Comey’s Testimony Is Drawing a Line In the Sand That Is Separating Two Realities
In the world of politics, rarely do events live up to the hype that they so easily generate.
Last Thursday saw just such an exception. In what could prove to be a defining moment of the Trump presidency, James Comey’s testimony proved to be as explosive as promised. From Democracy Now:
Fired FBI Director James Comey testified Thursday that President Trump tried to derail an investigation into National Security Adviser Michael Flynn’s links to Russia, and accused Trump of lying about why he was fired. Comey testified that he documented every meeting he had with Trump because he thought the president might lie about what had taken place, and said he leaked the meeting details to the media in order to spur the appointment of a special counsel. “From a political point of view, we know that one of the biggest flaws in Donald Trump’s presidency, his candidacy, his ability to be president, is that he’s a serial fabricator,” says Mehdi Hasan. “Now you have the former top law enforcement officer of this country going in front of the Senate, under oath, saying those are lies, plain and simple.”
The testimony was particularly damning coming from Comey, who, regardless of what one may think of him personally, is known for taking meticulous notes. He did not hold back from referring to the president as a liar on several occasions.
Trump himself fired back of course, sending off a series of tweets accusing Comey of being a “liar and a leaker”, basically forcing members of his own party to chose a side. Republicans are still largely standing by Trump, and some are acting as enablers of his reckless behavior, according to Brian Beutler of the New Republic:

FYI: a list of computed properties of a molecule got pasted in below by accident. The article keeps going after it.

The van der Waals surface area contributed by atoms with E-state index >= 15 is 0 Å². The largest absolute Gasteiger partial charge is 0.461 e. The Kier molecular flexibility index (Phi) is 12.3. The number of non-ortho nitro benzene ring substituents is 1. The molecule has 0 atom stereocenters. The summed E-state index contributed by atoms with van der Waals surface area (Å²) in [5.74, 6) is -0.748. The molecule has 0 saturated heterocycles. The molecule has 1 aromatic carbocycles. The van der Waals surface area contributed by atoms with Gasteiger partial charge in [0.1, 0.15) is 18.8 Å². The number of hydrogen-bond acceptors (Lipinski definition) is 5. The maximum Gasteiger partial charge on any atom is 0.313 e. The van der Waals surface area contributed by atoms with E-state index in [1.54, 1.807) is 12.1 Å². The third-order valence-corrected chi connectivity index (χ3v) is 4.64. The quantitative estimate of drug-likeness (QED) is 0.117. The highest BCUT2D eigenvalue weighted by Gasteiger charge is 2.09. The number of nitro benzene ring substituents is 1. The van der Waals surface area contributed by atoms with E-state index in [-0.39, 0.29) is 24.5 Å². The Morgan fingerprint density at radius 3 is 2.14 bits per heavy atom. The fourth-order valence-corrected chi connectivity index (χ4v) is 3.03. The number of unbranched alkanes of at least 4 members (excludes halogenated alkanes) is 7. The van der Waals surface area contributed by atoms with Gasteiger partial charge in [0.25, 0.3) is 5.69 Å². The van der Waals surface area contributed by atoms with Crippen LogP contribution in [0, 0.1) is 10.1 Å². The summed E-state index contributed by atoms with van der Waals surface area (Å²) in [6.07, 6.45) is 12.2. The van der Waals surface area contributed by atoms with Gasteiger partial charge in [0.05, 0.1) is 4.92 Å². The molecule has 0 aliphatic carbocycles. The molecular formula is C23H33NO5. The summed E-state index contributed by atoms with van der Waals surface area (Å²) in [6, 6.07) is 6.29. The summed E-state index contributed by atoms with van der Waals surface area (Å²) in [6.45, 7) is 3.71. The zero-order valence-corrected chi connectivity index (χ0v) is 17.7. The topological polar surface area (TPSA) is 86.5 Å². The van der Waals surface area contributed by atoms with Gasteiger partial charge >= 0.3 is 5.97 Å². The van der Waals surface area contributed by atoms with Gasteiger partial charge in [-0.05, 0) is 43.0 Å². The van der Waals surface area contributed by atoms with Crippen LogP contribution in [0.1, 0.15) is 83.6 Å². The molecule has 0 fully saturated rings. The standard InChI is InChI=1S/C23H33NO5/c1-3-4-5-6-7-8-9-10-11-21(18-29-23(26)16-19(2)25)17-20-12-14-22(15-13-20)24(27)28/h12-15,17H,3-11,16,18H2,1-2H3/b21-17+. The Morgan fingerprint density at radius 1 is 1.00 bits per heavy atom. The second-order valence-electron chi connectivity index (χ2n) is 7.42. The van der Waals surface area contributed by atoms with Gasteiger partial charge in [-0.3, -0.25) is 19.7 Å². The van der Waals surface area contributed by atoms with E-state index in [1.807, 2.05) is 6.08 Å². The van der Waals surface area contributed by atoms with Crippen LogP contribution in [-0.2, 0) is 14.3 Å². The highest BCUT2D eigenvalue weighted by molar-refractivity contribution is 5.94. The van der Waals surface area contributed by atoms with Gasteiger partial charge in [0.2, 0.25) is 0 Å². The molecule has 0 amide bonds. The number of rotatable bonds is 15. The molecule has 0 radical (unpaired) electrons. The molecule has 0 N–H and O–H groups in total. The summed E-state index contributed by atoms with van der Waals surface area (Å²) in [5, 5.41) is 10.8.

Trump is making an ass of himself while congressional Republicans are insulting your intelligence. The story that Trump and Kasowitz are telling the world is riddled through with contradictions: Comey’s untrustworthy, but his testimony vindicating; Comey is a shady leaker, but his leaks are fake, and therefore defamatory claims, not leaks at all.
There has been some pushback from Republicans specifically against the president’s smearing of the former FBI director, but it remains to be seen how effective this dissent will be.
Bob Bauer of Lawfare examines the issue of conflict of interest with regards to this matter, focusing on the fact that he has hired private lawyer to represent him essentially against the government, which he is still in charge of. This paradoxical situation is wholely in keeping with this administration’s strategy of creating chaos and thereby muddying the waters surrounding its missteps. From Lawfare:
The White House and the Department of Justice may be going through a major breakdown in the observation of the disciplines essential to separating public from private interest and to the observation of norms on which the rule of law depends. Those officials in a position to do something about it may be unwilling or unable to act. It is certain that, whatever the reason, they have been ineffective. Now Trump has his private lawyer at his side and in the thick of things in the West Wing, and the outlook for regular legal order is not improving.
The actions of the president would most certainly be universally opposed by Republicans as an act of tyranny had they been committed by his predecessor. Their silence on this matter is the height of hypocrisy.
We are witnessing dual realities playing out before our very eyes, where the same facts are being interpreted by those who support Trump in a completely different way than the rest of the world. In this, they show no signs of slowing down or reversing course. How far down are they willing to be led?